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Sport Route Disclaimer???


Original Post
Mike Zasadzien · · Unknown Hometown · Joined Aug 2013 · Points: 80

Climbed this new route that was put up at a crag that I've only been to once before. I enjoyed it, noted the choss on the edges as expected on a newer climbs, and had a great day.

What I didn't know, is that when I checked the page for the route later, that it held this following disclaimer at the bottom of the page:

"This route was bolted solely for the purpose of allowing for the first ascent, and the first ascent information is posted here solely to document the history of the first ascent. No person should read this posting with the assumption that this route or the fixed gear left behind is safe in any way or otherwise appropriate to allow for safe subsequent ascents. Climbing is dangerous and should only be done with the appropriate training and risk management practices that include providing for the climber’s own safety. Attempting to climb this route as described above or by any other means or methods could result in injury or death."

Now, I'm reaching out to you guys as to how to take it. Is this a C.Y.A. sort of statement and freeing oneself from liabilty kind of post that we can begin to see more commonly around here? All the bolts were new, and looked to be in good placements to me, and not only that, ends with drop-in hooks for easy transfer to rappels for future use. Obviously there's some sort of risk in somewhat blindly trusting bolts everywhere you go, but this almost makes me want to question if the bolts were placed honestly just for this single FA and without any care that it would hold for future climbs [say by placing mixed metals, or using oddball practices, or perhaps even just a new bolter that was uncomfortable with their abilities].

Has anyone else ran into this? Am I overly paranoid in seeing this disclaimer?

Chadley · · Unknown Hometown · Joined Oct 2014 · Points: 0

Every bolt is suspect!

Jim Titt · · Germany · Joined Nov 2009 · Points: 490

Tht´s actually quite neat. It´s putting down in words what everybody should know when they go outdoor sport climbing but usually forget, particularly those newly out from the gym.

rocknice2 · · Montreal, Quebec · Joined Nov 2006 · Points: 3,093

Ever consider that the climb was updated but not the route database.

It's quite common to equip working bolts. Then when the climb and clipping stances are fully worked out, it's re-bolted.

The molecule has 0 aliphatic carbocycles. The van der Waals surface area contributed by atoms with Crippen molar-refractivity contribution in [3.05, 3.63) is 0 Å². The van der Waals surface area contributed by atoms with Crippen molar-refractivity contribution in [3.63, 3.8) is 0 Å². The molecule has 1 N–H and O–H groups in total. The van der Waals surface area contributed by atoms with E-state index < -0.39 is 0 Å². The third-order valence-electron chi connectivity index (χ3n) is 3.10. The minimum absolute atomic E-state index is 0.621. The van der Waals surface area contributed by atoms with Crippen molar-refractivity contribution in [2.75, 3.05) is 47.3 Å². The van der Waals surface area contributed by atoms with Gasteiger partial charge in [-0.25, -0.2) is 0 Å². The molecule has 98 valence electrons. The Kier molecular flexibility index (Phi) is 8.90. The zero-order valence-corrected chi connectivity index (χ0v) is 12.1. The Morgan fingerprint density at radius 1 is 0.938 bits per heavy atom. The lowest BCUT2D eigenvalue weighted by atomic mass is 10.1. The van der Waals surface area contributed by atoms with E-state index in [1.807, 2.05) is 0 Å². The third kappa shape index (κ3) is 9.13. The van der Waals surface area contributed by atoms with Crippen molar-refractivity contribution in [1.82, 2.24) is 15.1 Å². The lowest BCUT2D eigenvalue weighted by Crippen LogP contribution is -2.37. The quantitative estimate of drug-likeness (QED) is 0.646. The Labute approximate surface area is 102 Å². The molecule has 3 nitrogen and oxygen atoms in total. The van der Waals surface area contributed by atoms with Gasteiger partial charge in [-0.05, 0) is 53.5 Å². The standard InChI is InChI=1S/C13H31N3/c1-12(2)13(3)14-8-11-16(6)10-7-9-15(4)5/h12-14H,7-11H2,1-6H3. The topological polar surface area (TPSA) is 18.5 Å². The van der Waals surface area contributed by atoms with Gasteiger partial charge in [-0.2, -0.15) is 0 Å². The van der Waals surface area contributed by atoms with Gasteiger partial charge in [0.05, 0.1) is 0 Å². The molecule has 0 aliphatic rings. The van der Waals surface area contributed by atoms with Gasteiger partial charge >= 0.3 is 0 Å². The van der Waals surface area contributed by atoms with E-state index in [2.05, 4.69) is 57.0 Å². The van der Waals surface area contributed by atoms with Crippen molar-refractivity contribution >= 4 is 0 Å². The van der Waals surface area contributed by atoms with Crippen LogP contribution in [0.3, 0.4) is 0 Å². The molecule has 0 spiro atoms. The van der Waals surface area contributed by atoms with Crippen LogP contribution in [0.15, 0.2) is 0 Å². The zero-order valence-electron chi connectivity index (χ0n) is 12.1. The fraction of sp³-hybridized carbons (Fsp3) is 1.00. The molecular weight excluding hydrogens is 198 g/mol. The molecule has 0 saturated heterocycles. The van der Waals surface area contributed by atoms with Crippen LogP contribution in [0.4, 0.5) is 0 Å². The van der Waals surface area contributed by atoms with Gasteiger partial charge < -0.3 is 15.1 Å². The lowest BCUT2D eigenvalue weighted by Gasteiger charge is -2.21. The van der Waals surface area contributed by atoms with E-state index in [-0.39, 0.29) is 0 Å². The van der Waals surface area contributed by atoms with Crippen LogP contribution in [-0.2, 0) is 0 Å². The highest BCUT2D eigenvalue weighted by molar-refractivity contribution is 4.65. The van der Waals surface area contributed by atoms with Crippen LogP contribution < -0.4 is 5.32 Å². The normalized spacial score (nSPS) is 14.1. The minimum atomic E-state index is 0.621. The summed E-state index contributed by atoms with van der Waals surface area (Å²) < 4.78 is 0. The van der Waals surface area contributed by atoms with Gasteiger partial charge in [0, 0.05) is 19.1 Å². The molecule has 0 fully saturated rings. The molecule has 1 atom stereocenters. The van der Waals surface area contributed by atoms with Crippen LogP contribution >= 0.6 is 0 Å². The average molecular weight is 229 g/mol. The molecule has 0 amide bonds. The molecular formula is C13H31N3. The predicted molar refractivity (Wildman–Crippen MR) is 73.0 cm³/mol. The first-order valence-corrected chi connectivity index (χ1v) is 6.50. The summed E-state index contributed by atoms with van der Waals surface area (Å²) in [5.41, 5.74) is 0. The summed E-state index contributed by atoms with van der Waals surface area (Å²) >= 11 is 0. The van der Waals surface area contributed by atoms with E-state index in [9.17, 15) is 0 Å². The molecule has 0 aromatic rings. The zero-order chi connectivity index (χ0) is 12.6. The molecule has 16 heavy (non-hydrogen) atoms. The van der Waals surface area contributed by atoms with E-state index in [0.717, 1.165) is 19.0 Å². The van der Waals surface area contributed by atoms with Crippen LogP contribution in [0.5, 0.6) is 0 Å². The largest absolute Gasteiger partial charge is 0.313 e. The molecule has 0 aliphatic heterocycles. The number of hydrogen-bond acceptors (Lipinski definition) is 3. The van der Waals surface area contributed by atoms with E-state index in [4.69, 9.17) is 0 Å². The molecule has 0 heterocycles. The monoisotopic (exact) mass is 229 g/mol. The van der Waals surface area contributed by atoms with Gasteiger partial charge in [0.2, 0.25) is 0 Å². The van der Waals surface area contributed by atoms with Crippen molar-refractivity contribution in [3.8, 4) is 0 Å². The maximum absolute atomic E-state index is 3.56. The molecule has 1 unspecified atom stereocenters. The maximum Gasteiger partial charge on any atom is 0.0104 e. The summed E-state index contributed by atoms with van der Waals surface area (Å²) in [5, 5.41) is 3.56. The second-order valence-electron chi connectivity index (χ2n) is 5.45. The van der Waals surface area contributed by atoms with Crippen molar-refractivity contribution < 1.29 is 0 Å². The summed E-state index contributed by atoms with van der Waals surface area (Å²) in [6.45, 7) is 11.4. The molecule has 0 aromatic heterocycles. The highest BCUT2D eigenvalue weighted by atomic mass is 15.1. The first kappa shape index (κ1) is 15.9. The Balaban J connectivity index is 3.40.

BigB · · Red Rock, NV · Joined Feb 2015 · Points: 340

Seems like a CYA incase something we're to happen and someone came a lookin....

Brian in SLC · · Sandy, Utah · Joined Oct 2003 · Points: 14,995

Reminds me of Brutus of Wyde's disclaimer...

The Disclaimer by Brutus of Wyde

WARNING!!

ALL INDIVIDUALS USING, REFERRING TO, TALKING ABOUT, OR THINKING ABOUT THIS TOPO MUST READ THIS!!!

This inaccurate topo is based on dim recollections, half-baked guesses, and outright lies. In NO WAY does it tell the full story. You would probably be better off just trying to find your own way up the mounatin, than you would be if you used this topo. But that statement in no way implies that I am in any way responsible if you don't use the topo, and something bad happens anyway.

Nature is unpredictable and unsafe. Mountains are dangerous. Many books have been written about these dangers, and there's no way I can list them all here. Read the books.

The area depicted by this topo is covered in steep terrain with loose, slippery and unstable footing. The weather can make matters worse. Sheer drops are everywhere. You may fall, be injured or die. There are hidden holes. You could break your leg. There are wild animals, which may be vicious, poisonous, hungry or carriers of dread diseases. These may include poisonous amphibians, reptiles, and insects; insects to which you have allergies, or whose multiple stings can cause anaphylactic shock; mammals which may include skunks, badgers, marmots, lions, tigers, and bears; predatory birds, and all other manner of beasts. Plants can be poisonous as well, and even when not poisonous, can inflict serious injury like a sharp stick in the eye. This topo, and the author of this topo, will not do anything to protect you from any of this. I do not inspect, supervise or maintain the ground, rocks, cliffs, wildlife, vegetation or other features, natural or otherwise.